Kushner | Law Group PLLC
Kushner | Law Group PLLC
Kushner | Law Group PLLC

Vigorous Advocates Fighting For Your Rights

Is it possible to vacate a conviction?

On Behalf of | Jun 14, 2021 | Uncategorized |

For individuals convicted of a crime who are now facing incarceration with possibly long sentences that they feel are unjust or unusually harsh, there may be a way to reverse the process that does not involve the lengthy procedure of an appeal of a lower court’s decision.

Appeals are complicated and must be filed within a certain time frame. The individual’s representative must file a notice of appeal along with an appellate brief laying out the reasons behind the appeal. An appeal can only be used to challenge procedural errors or in how the law was applied. And, most importantly, an appeal of a conviction in which the individual pleaded guilty, or no contest, is usually denied.

Vacating a conviction

To vacate a conviction is to set aside the verdict, as if the trial and conviction never happened. While this opens up the possibility for the prosecution to once again file charges and begin another criminal proceeding, it can provide temporary relief and give the individual more time to build a stronger defense.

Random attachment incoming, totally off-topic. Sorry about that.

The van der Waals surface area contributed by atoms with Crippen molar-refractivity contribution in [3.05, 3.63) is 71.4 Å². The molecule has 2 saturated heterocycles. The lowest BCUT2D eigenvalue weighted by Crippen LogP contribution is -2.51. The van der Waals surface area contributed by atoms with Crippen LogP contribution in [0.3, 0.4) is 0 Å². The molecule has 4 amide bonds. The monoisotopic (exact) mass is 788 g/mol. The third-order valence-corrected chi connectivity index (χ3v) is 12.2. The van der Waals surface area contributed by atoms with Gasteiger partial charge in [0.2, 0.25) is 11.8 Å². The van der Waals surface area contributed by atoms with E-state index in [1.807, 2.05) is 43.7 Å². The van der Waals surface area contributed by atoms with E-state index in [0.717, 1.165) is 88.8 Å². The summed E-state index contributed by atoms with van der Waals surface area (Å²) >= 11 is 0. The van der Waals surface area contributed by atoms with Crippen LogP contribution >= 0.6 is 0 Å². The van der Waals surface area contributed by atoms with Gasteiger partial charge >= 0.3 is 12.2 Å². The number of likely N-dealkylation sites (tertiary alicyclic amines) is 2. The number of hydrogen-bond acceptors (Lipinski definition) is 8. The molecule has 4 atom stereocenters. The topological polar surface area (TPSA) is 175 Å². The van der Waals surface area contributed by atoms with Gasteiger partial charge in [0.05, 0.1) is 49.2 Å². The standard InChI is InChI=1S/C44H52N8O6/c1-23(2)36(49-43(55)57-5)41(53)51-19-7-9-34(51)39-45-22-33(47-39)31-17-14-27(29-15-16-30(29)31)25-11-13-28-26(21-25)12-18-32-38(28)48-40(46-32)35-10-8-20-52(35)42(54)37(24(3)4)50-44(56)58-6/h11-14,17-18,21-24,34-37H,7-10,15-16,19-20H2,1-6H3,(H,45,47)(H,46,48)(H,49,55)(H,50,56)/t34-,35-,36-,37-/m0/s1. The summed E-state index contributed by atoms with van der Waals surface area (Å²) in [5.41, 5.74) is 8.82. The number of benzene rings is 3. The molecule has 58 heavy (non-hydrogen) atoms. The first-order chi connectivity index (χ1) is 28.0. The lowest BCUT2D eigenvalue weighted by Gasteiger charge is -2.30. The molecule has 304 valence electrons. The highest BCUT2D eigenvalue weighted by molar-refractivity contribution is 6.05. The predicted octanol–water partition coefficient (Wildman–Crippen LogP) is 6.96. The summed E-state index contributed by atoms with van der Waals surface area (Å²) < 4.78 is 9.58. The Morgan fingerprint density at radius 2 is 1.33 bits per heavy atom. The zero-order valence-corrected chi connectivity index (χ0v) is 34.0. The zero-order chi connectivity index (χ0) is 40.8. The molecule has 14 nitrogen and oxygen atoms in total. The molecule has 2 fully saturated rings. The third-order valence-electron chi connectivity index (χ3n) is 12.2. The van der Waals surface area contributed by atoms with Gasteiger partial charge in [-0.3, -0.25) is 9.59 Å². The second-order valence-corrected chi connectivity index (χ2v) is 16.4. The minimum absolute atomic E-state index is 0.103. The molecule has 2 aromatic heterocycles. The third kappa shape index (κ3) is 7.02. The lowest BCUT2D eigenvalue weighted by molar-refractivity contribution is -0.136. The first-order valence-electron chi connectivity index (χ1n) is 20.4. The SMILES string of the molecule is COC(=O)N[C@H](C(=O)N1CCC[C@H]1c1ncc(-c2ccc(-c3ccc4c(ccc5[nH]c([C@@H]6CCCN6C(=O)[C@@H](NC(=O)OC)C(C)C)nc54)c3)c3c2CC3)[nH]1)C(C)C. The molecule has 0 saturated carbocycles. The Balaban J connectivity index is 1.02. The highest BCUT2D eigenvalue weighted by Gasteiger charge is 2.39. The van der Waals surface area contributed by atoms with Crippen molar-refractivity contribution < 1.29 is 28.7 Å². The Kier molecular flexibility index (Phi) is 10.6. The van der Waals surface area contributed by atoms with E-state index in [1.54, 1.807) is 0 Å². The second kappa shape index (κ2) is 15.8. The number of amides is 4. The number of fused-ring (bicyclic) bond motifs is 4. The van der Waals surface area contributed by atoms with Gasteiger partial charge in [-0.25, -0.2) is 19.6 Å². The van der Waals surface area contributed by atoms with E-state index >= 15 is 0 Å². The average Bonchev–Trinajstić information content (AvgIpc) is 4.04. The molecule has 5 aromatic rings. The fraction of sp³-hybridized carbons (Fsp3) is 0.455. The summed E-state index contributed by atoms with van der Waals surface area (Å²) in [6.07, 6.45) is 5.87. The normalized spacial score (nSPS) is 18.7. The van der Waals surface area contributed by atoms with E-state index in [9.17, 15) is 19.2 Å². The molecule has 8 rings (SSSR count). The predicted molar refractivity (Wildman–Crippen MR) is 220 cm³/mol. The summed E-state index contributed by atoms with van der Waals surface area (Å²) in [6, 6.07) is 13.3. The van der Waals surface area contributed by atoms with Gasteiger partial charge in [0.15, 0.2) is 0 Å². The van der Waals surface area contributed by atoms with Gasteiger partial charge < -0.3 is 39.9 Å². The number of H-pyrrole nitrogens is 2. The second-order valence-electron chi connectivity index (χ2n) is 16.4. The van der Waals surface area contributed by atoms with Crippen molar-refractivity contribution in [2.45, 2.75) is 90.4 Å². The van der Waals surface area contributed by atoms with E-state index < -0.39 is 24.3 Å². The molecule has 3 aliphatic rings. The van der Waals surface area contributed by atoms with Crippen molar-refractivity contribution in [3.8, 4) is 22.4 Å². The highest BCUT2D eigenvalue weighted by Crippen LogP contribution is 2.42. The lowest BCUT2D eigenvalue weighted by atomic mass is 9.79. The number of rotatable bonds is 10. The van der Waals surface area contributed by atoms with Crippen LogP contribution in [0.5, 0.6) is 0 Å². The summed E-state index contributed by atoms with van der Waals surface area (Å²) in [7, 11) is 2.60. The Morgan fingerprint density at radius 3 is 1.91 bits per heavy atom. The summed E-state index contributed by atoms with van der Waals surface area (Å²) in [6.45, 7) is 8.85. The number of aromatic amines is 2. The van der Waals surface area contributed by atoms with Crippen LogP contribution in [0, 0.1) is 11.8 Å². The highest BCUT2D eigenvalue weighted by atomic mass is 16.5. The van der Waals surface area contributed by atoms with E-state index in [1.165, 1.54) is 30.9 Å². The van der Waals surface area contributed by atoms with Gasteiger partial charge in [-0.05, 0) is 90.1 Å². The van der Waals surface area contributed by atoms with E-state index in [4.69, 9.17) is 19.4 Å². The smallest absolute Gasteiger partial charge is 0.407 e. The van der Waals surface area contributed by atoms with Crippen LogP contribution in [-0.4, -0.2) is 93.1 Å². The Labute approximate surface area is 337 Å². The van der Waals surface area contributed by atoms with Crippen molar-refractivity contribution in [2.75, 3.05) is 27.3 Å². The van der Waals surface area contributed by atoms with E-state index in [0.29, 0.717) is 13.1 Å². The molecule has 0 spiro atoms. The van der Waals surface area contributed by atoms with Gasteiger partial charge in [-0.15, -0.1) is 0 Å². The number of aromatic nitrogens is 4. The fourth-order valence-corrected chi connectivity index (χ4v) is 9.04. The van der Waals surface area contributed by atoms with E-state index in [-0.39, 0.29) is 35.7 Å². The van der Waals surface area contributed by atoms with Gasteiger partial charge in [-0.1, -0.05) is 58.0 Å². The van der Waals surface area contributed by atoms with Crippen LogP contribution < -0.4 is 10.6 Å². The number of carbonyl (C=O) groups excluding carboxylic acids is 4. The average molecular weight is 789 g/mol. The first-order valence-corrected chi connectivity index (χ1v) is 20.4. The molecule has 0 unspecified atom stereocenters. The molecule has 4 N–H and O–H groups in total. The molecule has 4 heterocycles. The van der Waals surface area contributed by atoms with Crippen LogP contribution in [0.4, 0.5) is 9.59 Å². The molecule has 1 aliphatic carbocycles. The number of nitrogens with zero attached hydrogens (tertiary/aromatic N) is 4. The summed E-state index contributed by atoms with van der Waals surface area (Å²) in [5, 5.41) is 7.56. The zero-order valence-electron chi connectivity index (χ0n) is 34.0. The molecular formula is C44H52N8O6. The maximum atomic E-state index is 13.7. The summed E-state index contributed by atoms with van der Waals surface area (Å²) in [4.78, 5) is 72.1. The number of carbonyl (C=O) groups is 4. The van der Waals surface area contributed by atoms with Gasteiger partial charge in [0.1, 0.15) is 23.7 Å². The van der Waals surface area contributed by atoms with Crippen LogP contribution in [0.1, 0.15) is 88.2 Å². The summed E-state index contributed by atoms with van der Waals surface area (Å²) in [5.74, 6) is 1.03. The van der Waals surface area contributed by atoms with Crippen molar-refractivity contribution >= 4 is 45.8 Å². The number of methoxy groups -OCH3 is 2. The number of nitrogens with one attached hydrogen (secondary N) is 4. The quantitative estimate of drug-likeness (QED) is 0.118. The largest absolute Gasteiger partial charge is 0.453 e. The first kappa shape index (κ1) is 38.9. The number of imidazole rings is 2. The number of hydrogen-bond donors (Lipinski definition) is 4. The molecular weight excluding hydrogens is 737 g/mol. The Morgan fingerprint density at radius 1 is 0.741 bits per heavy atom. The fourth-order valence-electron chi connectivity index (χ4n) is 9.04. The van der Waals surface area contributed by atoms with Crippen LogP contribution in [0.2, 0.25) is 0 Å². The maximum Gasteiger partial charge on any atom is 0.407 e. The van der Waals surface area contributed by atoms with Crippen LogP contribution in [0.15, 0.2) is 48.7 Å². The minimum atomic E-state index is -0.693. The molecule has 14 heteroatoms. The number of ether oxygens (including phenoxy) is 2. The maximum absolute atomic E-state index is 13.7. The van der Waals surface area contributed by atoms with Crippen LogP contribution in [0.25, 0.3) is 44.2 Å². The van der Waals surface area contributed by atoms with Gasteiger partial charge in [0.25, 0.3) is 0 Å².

The rules for vacating a verdict are state-specific, but there are general grounds for filing such a motion:

  • Ineffective counsel
  • Breach of a plea agreement
  • Court bias
  • Juror misconduct

The grounds for filing a motion to convict must fall within the stated grounds or the motion will not go through.

Vacating a criminal judgement in New York

Criminal Procedure Law 440 is a motion that allows those convicted of a crime in New York to seek to have their judgements vacated. The 440 motion is a useful alternative to an appeal in that it allows defendants to introduce new facts that are outside the trial record. When the motion is granted, a new trial may begin under new circumstances that may be more advantageous to the defendant. Among the grounds for successfully vacating a conviction are:

  • Trial of the case in a court that did not have jurisdiction
  • Evidence of misrepresentation, fraud or duress in the procurement of the judgement
  • False material evidence
  • Mental incapacity of the defendant
  • Discovery of new evidence that could affect outcome

If you want effective and experienced Brooklyn-based criminal defense representation to help you navigate the complexities of state or federal laws as you fight the charges, the attorneys at Kushner Law Group, PLLC will provide the support you need.